Colorectal Cancer Screening
Colorectal cancer (also known as colon cancer) is cancer of the large intestine (colon & rectum) that occurs when precancerous polyps form over a number of years in the lining of the colon or rectum and become cancerous.
If caught early before any symptoms arise, surgery can cure colorectal cancer. Finding colorectal cancer early leads to easier treatments and higher survival rates. Call Gastroenterology Associates of Florida today to learn more 561-964-8221
Facts About Colorectal Cancer:
- As of 2015, colorectal cancer is the third-most common cause of cancer in both men and women. It is the second-leading cause of cancer deaths in the U.S.
- While men and women have the same lifetime risk for CRC, men are at higher risk than women at any given age.
- Many people do not get polyps until after the age of 50.
- People with a higher risk of getting colorectal cancer often get polyps before the age of 50.
- To lower the chance of colorectal cancer, it is vital to get screened at the right time.
- If you are at average risk, start screening at age 50.
- If you think you might be at high risk for colorectal cancer, talk to your doctor early, before age 50, to make a screening plan that’s right for you.
Colon Cancer Screening Can Save Your Life
- With routine colorectal cancer screening, more than one-third of colorectal cancer deaths can be avoided.
- Many tests can help find precancerous and cancerous growths. Finding them early could save your life.
- Colorectal cancer screening is safe and effective.
- Finding and getting rid of colon polyps prevents colon cancer, no matter what your risk is.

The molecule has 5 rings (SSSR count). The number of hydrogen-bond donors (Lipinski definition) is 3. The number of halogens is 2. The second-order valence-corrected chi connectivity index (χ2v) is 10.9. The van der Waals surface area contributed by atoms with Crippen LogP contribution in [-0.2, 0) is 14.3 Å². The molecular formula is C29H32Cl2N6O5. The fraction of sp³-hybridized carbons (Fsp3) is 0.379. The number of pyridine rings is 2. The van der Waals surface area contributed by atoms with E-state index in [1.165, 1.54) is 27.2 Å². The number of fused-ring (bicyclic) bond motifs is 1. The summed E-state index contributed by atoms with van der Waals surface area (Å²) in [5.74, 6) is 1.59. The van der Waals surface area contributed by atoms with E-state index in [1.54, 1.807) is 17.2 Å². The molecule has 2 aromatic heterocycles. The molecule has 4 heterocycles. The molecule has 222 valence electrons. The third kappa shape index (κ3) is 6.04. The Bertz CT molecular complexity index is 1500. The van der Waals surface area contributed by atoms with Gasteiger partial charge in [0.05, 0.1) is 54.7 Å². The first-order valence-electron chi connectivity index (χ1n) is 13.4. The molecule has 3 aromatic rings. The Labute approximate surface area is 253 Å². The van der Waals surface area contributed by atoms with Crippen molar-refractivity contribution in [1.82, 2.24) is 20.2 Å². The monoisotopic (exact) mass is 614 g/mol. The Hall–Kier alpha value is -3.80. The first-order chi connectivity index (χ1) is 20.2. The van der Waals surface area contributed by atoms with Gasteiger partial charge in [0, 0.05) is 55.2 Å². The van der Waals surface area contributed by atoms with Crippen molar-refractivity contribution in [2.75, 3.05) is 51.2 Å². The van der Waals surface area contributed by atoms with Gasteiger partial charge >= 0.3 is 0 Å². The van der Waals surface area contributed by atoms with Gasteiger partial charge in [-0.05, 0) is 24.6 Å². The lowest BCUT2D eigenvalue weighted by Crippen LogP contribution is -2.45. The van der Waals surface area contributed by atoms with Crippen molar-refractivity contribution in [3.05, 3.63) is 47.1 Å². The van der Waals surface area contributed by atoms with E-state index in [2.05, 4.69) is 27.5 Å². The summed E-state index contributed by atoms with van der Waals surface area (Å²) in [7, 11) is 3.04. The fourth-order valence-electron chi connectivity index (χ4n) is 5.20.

- With simple steps, you can lower your risk of getting the disease. Talk to a gastroenterologist.
Colorectal cancer mostly starts with no symptoms at all, which is why routine screening beginning at age 50 for all normal-risk individuals is so important.
Over time, though, there are a number of warning signs that can happen, such as:
- Rectal bleeding.
- Blood in your stool (bright red, black or very dark).
- Temporary change in your bowel movements, especially in the shape of the stool (e.g., thin like a pencil).
- Pain in having a bowel movement or the urge to move your bowels without having a bowel movement.
- Frequent cramping pain in your lower belly.
- Frequent gas pains.
- Weight loss without dieting.
I feel fine. Why not wait for these symptoms to develop, rather than have a colonoscopy?
- Colorectal cancers found in patients with symptoms are more advanced and less likely to be cured.
- Colorectal cancers found in people without symptoms are not as advanced and more frequently cured.
- Precancerous polyps usually cause no symptoms, and removal of these polyps prevents colon cancer.
What should I do if I have these symptoms?
If you are having any of the above symptoms, especially if you are at risk of colorectal cancer, call Gastroenterology Associates of Florida at 561-964-8221 right away. Your provider will ask questions about your symptoms and figure out the best diagnostic test for you.